I CAN(tucci)

Cantuccini

After having created a less-than-satisfactory-looking lasagne for the previous night’s dinner, I woke up this morning with a mission: to bake cantucci (which the rest of the world calls biscotti).

Considering I had never endeavoured to make such an Italian biscuit before, it was a tall order. However, I was determined to overcome my culinary rut and conquer this centuries-old Italian recipe. Take that aesthetically displeasing lasagne!

Gathering ingredients from the cupboard on the way to the kitchen, I mentally prepare myself for the battle ahead. I was warned that the dough would be sticky. How sticky? Only time could tell…

Here goes nothing…

Chocolate Cantucci

Ingredients:

  • 110g flour
  • 60g caster sugar
  • ½ a teaspoon of baking powder
  • a pinch of salt
  • 25g of chopped dark chocolate
  • 1 egg
  • 4 teaspoons of milk

Makes about 10 biscuits.

Preparation Time:

40 minutes

(So far, so good. All the ingredients are laid out ready to be combined. Now comes the hard part…)

  1. Line a baking tray with baking paper (trust me you want to do this first… you’ll see why later) and set the oven to preheat at 170ºC.
  2. Take a mixing bowl and sift in the flour. Then add the sugar, baking powder and salt. Swirl it around with your hand so that all the dry ingredients are more or less evenly combined. (This is going to be easier than I thought… sweet! Victory shall be mine!)
  3. In a glass, combine the egg and the milk. (Although this recipe does dates back to medieval times and we have been using our hands thus far… might I suggest a fork from here on out?)
  4. Make a little well in your dry ingredients and carefully pour the wet ingredients in. Then (with your fork) mix everything together. Trick is to mix the egg in one direction (either clockwise OR anticlockwise) and slowly keep incorporating more and more of the dry ingredients by giving your bowl a little shake and a turn. (I almost feel like a little dance should be done to coincide with all this mixing and shaking, but alas I digress…)
  5.  Once the dough looks smooth, add the coarsely chopped chunks of chocolate and gently fold to combine. (Looking at the dough, something doesn’t seem quite right. It’s meant to be sticky, but this is borderline cake batter, not doughy at all… Uh-oh…)
  6. After everything is mixed together, generously (this is advice from first-hand experience!) flour a surface to work on and pour (or more like scrape!) the dough out from the bowl. Give it a good few kneads and (try to) put it on the baking paper (be warned, more scraping will be needed to detach from your work surface… at this point, if you hadn’t already completed step 1 and heeded my words of wisdom, you would be left sticky-fingered and fumbling with a roll of baking paper that refuses to lay flat). Shape it so it looks like a long loaf. (Looking at what lays before me, half of which is stuck on my fingers, I feel defeated. Yet another Italian dish that has prevailed over my attempts to conquer the culinary world! Sigh… into the oven it goes. Waste not, want not.)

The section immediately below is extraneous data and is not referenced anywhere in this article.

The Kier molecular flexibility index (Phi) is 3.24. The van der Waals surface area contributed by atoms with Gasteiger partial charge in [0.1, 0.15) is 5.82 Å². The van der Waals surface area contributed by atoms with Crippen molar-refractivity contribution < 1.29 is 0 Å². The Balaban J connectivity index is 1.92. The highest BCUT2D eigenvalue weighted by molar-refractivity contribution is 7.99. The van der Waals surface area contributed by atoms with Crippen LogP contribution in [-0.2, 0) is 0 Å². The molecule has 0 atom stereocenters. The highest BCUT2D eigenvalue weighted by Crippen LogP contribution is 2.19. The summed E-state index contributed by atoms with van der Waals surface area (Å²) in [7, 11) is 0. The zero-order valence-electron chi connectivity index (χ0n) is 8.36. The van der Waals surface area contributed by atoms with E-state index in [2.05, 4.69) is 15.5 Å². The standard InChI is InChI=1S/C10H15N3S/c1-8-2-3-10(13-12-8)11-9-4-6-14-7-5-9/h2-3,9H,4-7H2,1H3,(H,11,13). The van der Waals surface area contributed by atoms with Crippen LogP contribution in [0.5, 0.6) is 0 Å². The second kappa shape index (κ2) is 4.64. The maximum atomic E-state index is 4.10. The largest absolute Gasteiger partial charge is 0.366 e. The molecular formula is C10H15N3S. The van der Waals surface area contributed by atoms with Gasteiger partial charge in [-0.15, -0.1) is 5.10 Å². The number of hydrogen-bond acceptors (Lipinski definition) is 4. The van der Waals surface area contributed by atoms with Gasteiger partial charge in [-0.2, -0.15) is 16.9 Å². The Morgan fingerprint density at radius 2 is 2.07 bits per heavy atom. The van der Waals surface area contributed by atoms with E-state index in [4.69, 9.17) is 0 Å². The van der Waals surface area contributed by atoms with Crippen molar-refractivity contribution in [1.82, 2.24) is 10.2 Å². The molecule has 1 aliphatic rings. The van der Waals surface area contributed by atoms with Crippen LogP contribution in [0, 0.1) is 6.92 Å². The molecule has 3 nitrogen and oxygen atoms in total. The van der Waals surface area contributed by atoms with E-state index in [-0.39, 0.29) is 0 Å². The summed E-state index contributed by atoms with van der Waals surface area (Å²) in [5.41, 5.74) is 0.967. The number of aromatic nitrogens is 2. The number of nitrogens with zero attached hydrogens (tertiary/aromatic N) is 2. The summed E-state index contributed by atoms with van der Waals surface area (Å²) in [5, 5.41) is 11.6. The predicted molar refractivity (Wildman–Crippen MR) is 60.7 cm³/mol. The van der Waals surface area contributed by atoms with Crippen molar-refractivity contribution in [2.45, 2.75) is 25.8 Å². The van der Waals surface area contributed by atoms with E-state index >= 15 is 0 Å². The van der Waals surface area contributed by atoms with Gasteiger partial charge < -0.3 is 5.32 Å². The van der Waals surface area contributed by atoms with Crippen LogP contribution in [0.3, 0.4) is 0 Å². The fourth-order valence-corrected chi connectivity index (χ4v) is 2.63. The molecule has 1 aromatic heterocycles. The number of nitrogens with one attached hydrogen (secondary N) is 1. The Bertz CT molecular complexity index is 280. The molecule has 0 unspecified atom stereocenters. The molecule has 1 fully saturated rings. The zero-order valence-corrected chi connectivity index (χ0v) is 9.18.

7. Bake until golden, this will take about 15-20 minutes. (About 15 minutes after putting my gooey mess into the oven, my shoulders perk up. Could it be? It’s actually… RISING! In the distance, an imaginary choir belts out the chorus of Händel’s Messiah in triumph.)
  8. Take your cantucci loaf out of the oven and let it cool for a few minutes before using a bread knife to cut it into 1-2cm thick slices. Lower the temperature of your oven to 140ºC and put the cut cantucci back in the oven to toast until golden on both sides. Each side should take about five minutes, so keep a close eye on them. (Oh yeah! Golden cantucci before half past ten in the morning, take that lasagne! Victory is mine!)
  9. Cool before eating. Great for breakfast (with coffee) or as a dessert (with a Tuscan Vin Santo).

Buon Appetito!

Final score: 1 to 1, until we meet again Italian cuisine…

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